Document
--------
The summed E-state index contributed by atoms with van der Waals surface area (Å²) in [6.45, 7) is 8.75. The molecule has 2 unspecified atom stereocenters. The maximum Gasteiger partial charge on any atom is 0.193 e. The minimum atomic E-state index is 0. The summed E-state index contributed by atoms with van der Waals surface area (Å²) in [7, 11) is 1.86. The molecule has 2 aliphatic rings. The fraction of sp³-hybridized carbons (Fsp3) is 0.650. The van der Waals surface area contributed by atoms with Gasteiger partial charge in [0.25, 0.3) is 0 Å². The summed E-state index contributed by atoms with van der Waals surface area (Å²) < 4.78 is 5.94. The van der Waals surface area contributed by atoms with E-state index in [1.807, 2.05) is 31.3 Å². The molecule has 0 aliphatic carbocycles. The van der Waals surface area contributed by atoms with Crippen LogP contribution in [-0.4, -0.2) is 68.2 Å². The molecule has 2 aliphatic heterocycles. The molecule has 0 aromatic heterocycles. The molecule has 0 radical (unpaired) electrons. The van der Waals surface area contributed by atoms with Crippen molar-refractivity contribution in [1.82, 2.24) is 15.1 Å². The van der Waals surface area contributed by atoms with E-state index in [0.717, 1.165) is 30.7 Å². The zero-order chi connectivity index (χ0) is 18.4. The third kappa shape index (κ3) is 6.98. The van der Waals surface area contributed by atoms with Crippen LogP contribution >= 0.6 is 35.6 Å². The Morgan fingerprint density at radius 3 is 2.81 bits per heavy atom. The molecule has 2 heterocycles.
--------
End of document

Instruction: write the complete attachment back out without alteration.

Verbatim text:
The summed E-state index contributed by atoms with van der Waals surface area (Å²) in [6.45, 7) is 8.75. The molecule has 2 unspecified atom stereocenters. The maximum Gasteiger partial charge on any atom is 0.193 e. The minimum atomic E-state index is 0. The summed E-state index contributed by atoms with van der Waals surface area (Å²) in [7, 11) is 1.86. The molecule has 2 aliphatic rings. The fraction of sp³-hybridized carbons (Fsp3) is 0.650. The van der Waals surface area contributed by atoms with Gasteiger partial charge in [0.25, 0.3) is 0 Å². The summed E-state index contributed by atoms with van der Waals surface area (Å²) < 4.78 is 5.94. The van der Waals surface area contributed by atoms with E-state index in [1.807, 2.05) is 31.3 Å². The molecule has 0 aliphatic carbocycles. The van der Waals surface area contributed by atoms with Crippen LogP contribution in [-0.4, -0.2) is 68.2 Å². The molecule has 2 aliphatic heterocycles. The molecule has 0 aromatic heterocycles. The molecule has 0 radical (unpaired) electrons. The van der Waals surface area contributed by atoms with Crippen molar-refractivity contribution in [1.82, 2.24) is 15.1 Å². The van der Waals surface area contributed by atoms with E-state index in [0.717, 1.165) is 30.7 Å². The zero-order chi connectivity index (χ0) is 18.4. The third kappa shape index (κ3) is 6.98. The van der Waals surface area contributed by atoms with Crippen LogP contribution >= 0.6 is 35.6 Å². The Morgan fingerprint density at radius 3 is 2.81 bits per heavy atom. The molecule has 2 heterocycles.